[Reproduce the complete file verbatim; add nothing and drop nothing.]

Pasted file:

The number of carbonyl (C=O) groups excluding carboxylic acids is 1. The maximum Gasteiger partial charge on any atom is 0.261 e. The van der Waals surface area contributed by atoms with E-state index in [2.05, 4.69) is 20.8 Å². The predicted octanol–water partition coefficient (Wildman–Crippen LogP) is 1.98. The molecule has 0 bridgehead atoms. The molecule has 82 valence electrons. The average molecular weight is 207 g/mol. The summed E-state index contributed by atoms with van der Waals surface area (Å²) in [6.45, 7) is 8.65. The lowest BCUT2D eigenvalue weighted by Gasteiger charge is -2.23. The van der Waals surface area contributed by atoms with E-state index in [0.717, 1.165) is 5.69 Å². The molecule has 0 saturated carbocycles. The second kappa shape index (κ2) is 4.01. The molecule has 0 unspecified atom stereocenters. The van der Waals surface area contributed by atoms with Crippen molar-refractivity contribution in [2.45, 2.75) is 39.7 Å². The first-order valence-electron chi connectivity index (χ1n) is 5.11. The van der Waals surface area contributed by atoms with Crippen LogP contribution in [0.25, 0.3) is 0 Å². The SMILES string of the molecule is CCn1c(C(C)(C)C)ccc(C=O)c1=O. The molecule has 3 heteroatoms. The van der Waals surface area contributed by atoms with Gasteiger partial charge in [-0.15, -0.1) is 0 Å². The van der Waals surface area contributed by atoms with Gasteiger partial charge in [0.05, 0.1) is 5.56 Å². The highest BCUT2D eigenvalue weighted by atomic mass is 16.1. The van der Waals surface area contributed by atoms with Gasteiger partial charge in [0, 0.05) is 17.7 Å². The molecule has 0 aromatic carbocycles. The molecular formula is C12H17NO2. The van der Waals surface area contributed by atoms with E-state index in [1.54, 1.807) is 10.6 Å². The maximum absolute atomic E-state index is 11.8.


The number of carbonyl (C=O) groups excluding carboxylic acids is 1. The maximum Gasteiger partial charge on any atom is 0.261 e. The van der Waals surface area contributed by atoms with E-state index in [2.05, 4.69) is 20.8 Å². The predicted octanol–water partition coefficient (Wildman–Crippen LogP) is 1.98. The molecule has 0 bridgehead atoms. The molecule has 82 valence electrons. The average molecular weight is 207 g/mol. The summed E-state index contributed by atoms with van der Waals surface area (Å²) in [6.45, 7) is 8.65. The lowest BCUT2D eigenvalue weighted by Gasteiger charge is -2.23. The van der Waals surface area contributed by atoms with E-state index in [0.717, 1.165) is 5.69 Å². The molecule has 0 saturated carbocycles. The second kappa shape index (κ2) is 4.01. The molecule has 0 unspecified atom stereocenters. The van der Waals surface area contributed by atoms with Crippen molar-refractivity contribution in [2.45, 2.75) is 39.7 Å². The first-order valence-electron chi connectivity index (χ1n) is 5.11. The van der Waals surface area contributed by atoms with Crippen LogP contribution in [0.25, 0.3) is 0 Å². The SMILES string of the molecule is CCn1c(C(C)(C)C)ccc(C=O)c1=O. The molecule has 3 heteroatoms. The van der Waals surface area contributed by atoms with Gasteiger partial charge in [-0.15, -0.1) is 0 Å². The van der Waals surface area contributed by atoms with Gasteiger partial charge in [0.05, 0.1) is 5.56 Å². The highest BCUT2D eigenvalue weighted by atomic mass is 16.1. The van der Waals surface area contributed by atoms with Gasteiger partial charge in [0, 0.05) is 17.7 Å². The molecule has 0 aromatic carbocycles. The molecular formula is C12H17NO2. The van der Waals surface area contributed by atoms with E-state index in [1.54, 1.807) is 10.6 Å². The maximum absolute atomic E-state index is 11.8.